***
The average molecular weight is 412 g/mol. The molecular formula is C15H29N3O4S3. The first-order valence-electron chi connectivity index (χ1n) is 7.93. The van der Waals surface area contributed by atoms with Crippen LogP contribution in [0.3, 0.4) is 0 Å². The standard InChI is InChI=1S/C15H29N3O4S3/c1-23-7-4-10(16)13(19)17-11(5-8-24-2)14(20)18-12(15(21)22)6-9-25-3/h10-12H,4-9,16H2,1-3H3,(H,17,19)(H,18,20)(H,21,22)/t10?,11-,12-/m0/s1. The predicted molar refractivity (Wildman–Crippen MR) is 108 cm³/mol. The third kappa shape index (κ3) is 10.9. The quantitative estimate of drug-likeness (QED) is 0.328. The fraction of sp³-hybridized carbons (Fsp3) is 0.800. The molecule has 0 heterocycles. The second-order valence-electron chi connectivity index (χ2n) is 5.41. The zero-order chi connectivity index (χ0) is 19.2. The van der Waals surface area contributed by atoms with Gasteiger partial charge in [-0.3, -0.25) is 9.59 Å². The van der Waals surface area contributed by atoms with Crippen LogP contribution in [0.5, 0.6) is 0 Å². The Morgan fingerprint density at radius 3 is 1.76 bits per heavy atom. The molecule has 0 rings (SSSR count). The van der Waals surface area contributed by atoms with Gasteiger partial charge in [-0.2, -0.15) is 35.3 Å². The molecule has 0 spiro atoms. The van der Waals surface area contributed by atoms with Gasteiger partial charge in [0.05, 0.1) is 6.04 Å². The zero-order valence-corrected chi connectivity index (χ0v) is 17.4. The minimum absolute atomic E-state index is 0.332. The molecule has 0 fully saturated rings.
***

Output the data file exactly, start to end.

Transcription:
The average molecular weight is 412 g/mol. The molecular formula is C15H29N3O4S3. The first-order valence-electron chi connectivity index (χ1n) is 7.93. The van der Waals surface area contributed by atoms with Crippen LogP contribution in [0.3, 0.4) is 0 Å². The standard InChI is InChI=1S/C15H29N3O4S3/c1-23-7-4-10(16)13(19)17-11(5-8-24-2)14(20)18-12(15(21)22)6-9-25-3/h10-12H,4-9,16H2,1-3H3,(H,17,19)(H,18,20)(H,21,22)/t10?,11-,12-/m0/s1. The predicted molar refractivity (Wildman–Crippen MR) is 108 cm³/mol. The third kappa shape index (κ3) is 10.9. The quantitative estimate of drug-likeness (QED) is 0.328. The fraction of sp³-hybridized carbons (Fsp3) is 0.800. The molecule has 0 heterocycles. The second-order valence-electron chi connectivity index (χ2n) is 5.41. The zero-order chi connectivity index (χ0) is 19.2. The van der Waals surface area contributed by atoms with Gasteiger partial charge in [-0.3, -0.25) is 9.59 Å². The van der Waals surface area contributed by atoms with Crippen LogP contribution in [0.5, 0.6) is 0 Å². The Morgan fingerprint density at radius 3 is 1.76 bits per heavy atom. The molecule has 0 rings (SSSR count). The van der Waals surface area contributed by atoms with Gasteiger partial charge in [-0.2, -0.15) is 35.3 Å². The molecule has 0 spiro atoms. The van der Waals surface area contributed by atoms with Gasteiger partial charge in [0.05, 0.1) is 6.04 Å². The zero-order valence-corrected chi connectivity index (χ0v) is 17.4. The minimum absolute atomic E-state index is 0.332. The molecule has 0 fully saturated rings.